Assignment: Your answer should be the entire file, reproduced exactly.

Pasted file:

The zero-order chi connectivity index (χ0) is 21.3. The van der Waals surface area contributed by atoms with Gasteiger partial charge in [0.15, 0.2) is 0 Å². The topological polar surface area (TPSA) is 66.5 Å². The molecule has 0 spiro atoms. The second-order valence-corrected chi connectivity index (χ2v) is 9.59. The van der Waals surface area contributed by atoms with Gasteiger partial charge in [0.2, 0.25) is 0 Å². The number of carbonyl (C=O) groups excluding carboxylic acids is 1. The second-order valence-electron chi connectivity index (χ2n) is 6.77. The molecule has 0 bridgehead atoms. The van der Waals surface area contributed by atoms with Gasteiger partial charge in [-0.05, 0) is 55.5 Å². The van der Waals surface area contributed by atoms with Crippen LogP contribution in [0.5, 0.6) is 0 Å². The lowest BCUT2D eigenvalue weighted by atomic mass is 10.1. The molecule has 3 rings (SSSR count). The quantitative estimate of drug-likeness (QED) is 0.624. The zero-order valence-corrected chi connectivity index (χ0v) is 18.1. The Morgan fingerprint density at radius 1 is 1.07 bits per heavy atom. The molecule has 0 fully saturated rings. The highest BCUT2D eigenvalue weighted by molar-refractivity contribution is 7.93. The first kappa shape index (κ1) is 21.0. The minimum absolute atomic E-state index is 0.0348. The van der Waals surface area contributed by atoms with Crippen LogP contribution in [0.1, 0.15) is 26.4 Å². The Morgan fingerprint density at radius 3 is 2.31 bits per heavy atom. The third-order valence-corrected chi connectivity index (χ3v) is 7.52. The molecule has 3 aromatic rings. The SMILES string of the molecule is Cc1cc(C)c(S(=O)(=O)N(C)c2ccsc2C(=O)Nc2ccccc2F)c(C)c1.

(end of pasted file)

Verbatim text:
The zero-order chi connectivity index (χ0) is 21.3. The van der Waals surface area contributed by atoms with Gasteiger partial charge in [0.15, 0.2) is 0 Å². The topological polar surface area (TPSA) is 66.5 Å². The molecule has 0 spiro atoms. The second-order valence-corrected chi connectivity index (χ2v) is 9.59. The van der Waals surface area contributed by atoms with Gasteiger partial charge in [0.2, 0.25) is 0 Å². The number of carbonyl (C=O) groups excluding carboxylic acids is 1. The second-order valence-electron chi connectivity index (χ2n) is 6.77. The molecule has 0 bridgehead atoms. The van der Waals surface area contributed by atoms with Gasteiger partial charge in [-0.05, 0) is 55.5 Å². The van der Waals surface area contributed by atoms with Crippen LogP contribution in [0.5, 0.6) is 0 Å². The lowest BCUT2D eigenvalue weighted by atomic mass is 10.1. The molecule has 3 rings (SSSR count). The quantitative estimate of drug-likeness (QED) is 0.624. The zero-order valence-corrected chi connectivity index (χ0v) is 18.1. The Morgan fingerprint density at radius 1 is 1.07 bits per heavy atom. The molecule has 0 fully saturated rings. The highest BCUT2D eigenvalue weighted by molar-refractivity contribution is 7.93. The first kappa shape index (κ1) is 21.0. The minimum absolute atomic E-state index is 0.0348. The van der Waals surface area contributed by atoms with Crippen LogP contribution in [0.1, 0.15) is 26.4 Å². The Morgan fingerprint density at radius 3 is 2.31 bits per heavy atom. The third-order valence-corrected chi connectivity index (χ3v) is 7.52. The molecule has 3 aromatic rings. The SMILES string of the molecule is Cc1cc(C)c(S(=O)(=O)N(C)c2ccsc2C(=O)Nc2ccccc2F)c(C)c1.